second one chip computer means having a data memory, a processor and a memory storing a program for operation control of said image reproducing apparatus, for communicating data with said first one chip computer means; and
means for allowing the start of the operation control program of both said first and second one chip computer means by sending a predetermined signal to both said first and second one chip computer means after initialization of both said first and second one chip computer means;
wherein said first one chip computer means has first end signal producing means for producing a first end signal when initialization of said first one chip computer means is completed; and
wherein said second one chip computer means has second end signal producing means for producing a second end signal when initialization of said second one chip computer means is completed, and said first and second one chip computer means start the operation control programs on the basis of both said first and second end signals.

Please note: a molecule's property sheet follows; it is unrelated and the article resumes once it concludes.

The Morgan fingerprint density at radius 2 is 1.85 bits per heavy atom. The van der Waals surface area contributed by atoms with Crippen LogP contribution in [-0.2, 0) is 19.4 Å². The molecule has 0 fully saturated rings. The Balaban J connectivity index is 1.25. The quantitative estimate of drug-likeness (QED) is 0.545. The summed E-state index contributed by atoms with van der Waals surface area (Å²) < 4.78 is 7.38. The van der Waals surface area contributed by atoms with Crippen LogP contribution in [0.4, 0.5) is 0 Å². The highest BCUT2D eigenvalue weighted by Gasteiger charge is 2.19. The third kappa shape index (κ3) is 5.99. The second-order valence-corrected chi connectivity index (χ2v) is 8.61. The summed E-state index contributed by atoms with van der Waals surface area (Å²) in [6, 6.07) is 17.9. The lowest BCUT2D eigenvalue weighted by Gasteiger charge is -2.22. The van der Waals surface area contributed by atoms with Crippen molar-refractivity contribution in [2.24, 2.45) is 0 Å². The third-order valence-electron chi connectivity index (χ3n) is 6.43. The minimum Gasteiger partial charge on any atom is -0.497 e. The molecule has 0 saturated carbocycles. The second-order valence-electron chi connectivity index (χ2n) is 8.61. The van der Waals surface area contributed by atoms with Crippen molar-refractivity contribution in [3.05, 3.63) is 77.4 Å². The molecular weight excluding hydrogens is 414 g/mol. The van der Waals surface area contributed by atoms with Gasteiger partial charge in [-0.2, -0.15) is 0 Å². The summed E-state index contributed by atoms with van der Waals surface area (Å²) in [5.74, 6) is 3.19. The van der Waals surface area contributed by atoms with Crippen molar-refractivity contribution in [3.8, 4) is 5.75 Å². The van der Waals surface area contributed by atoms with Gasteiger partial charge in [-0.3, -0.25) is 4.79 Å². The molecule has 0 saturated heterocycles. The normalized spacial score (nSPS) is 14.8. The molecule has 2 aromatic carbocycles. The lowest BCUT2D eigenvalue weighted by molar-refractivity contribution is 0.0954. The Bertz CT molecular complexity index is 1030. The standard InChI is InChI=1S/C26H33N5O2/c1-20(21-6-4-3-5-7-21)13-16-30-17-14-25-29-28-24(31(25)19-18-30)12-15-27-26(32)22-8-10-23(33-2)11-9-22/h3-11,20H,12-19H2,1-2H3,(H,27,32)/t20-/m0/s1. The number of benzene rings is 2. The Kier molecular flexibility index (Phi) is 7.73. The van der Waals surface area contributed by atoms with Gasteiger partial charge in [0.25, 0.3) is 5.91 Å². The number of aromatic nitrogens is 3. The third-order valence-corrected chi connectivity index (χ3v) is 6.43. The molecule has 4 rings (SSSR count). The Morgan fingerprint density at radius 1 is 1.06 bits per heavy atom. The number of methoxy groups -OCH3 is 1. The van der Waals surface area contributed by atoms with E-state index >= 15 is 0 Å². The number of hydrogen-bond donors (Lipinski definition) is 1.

5. A system according to claim 1, wherein said first reset means is capable of retaining a reset state of said first one chip computer means on the basis of said control signal even when said predetermined time period elapses.
6. A system according to claim 1, wherein said peripheral apparatus is a sorter.
7. A system according to claim 5, wherein said peripheral apparatus is a sorter.
8. A system according to claim 6, wherein said peripheral apparatus is a sorter.
Description

This application is a continuation of application Ser. No. 07/150,438 filed Feb. 1, 1988, now abandoned, which was a continuation of application Ser. No. 06/854,192 filed Apr. 21, 1986, now abandoned, which was a continuation of application Ser. No. 06/446,492 filed Dec. 3, 1982, now abandoned.

BACKGROUND OF THE INVENTION

1. Field of the Invention: